The Timeless Benefits of Bone Broth (+ Recipes!)

Evidence based

| 5 min read

The Timeless Benefits of Bone Broth (+ Recipes!)

PLEASE NOTE: The information in this blog is for educational purposes only. It is not a substitute for professional medical advice. Consult your healthcare provider if you’re seeking medical advice, diagnoses, or treatment. 

On this edition of ‘foods your ancestors were smart enough to include’, we’re going to highlight the benefits of bone broth. 

Unlike today, traditional cultures used as much of the animal as possible and practiced a “nose-to-tail” diet. One of the consistencies across the globe was the use of broth and stocks made with bones, hooves, meat, and other items that are usually discarded nowadays. 

As you’ll learn, these foods that most people throw in the trash are packed with valuable nutrients that can dramatically improve your health. 

Let’s take a closer look at the many benefits of bone broth! 

What is Bone Broth?

Bone broth is simply boiled animal bones (typically from cattle, chicken, turkey, or fish), connective tissue, meat, vegetables, and herbs. When boiled, these inputs release a plethora of nutrients. 

The benefits of bone broth have been recognized for centuries and are gaining popularity once again.

The resulting broth can be consumed as a warm beverage, used to make rice, or as a base for sauces, stews, and soups. It is incredibly nutritious, and bone broth is a great way to limit food waste and save money. 

The benefits of bone broth have been recognized for centuries, from traditional Chinese medicine to Hippocrates in ancient Greece. Today, many take part in a bone broth fast to improve gut health, but there are many more benefits of bone broth.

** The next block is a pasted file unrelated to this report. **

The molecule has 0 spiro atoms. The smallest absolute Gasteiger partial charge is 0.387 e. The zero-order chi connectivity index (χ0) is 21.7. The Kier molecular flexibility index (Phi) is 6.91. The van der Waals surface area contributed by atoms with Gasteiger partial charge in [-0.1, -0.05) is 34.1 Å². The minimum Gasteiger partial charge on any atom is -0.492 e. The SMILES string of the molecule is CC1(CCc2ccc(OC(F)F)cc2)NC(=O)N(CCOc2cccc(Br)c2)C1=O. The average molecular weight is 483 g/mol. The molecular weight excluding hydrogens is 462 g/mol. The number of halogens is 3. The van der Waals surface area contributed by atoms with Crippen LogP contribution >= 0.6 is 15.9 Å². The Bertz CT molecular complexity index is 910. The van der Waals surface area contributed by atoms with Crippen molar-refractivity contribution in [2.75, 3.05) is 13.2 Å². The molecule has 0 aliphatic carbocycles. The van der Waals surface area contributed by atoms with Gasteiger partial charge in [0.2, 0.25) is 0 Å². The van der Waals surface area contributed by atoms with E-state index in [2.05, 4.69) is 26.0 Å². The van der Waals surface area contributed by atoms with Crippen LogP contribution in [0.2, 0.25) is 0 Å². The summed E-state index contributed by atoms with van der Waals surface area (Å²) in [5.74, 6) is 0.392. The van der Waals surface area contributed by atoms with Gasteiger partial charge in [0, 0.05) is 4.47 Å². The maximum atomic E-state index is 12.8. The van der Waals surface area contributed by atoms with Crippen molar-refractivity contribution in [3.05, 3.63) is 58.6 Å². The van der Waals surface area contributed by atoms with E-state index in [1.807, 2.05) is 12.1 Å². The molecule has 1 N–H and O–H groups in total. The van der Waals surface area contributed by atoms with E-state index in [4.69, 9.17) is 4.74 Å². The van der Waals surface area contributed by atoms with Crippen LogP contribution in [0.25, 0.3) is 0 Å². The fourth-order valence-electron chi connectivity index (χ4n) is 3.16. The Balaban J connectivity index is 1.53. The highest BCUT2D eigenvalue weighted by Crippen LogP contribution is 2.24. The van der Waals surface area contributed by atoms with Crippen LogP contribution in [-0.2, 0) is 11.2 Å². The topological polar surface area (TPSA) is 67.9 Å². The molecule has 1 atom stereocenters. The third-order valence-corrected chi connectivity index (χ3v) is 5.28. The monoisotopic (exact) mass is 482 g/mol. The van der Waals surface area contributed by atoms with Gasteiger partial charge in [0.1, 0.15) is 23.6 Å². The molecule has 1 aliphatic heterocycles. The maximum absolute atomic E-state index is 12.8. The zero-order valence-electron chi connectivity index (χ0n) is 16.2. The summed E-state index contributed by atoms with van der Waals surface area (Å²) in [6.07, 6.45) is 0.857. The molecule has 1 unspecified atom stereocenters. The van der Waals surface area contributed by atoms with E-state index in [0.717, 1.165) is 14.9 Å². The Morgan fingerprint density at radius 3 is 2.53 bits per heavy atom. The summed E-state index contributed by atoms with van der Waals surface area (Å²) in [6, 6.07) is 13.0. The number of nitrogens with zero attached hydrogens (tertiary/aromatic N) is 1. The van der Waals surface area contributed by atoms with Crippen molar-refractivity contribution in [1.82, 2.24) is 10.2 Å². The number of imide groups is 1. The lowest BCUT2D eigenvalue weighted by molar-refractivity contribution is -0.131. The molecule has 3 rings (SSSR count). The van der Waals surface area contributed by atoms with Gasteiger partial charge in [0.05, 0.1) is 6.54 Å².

The Many Benefits of Bone Broth 

Why is bone broth good for you? While bone broth benefits still haven’t been studied extensively, it’s known to have a wide variety of positives. 

For starters, bone broth is regularly suggested for gut and psychology syndrome (GAPS) patients with ADHD or autism (1). A study on mice even showed that bone broth was anti-inflammatory and reduced the symptoms associated with ulcerative colitis (2). 

A man dealing with the consequences of migraines

Another study found that chicken bone broth may be beneficial for reducing the risk of experiencing migraines (3).

Bone broth has also been used for centuries to help overcome ailments like the flu (4, 5). Chicken broth, mainly, is popular for illness recovery due to its digestibility and protein content (6, 7).

One of the major health benefits of bone broth is the presence of amino acids such as glycine, glutamine, and histidine (8, 9, 10). 

Glycine is potentially the most celebrated amino acid in bone broth. Glycine can improve sleep, neurological function, and liver function and acts as a neurotransmitter for the central nervous system (11). It’s also a building block for glutathione (a key antioxidant) and collagen (12).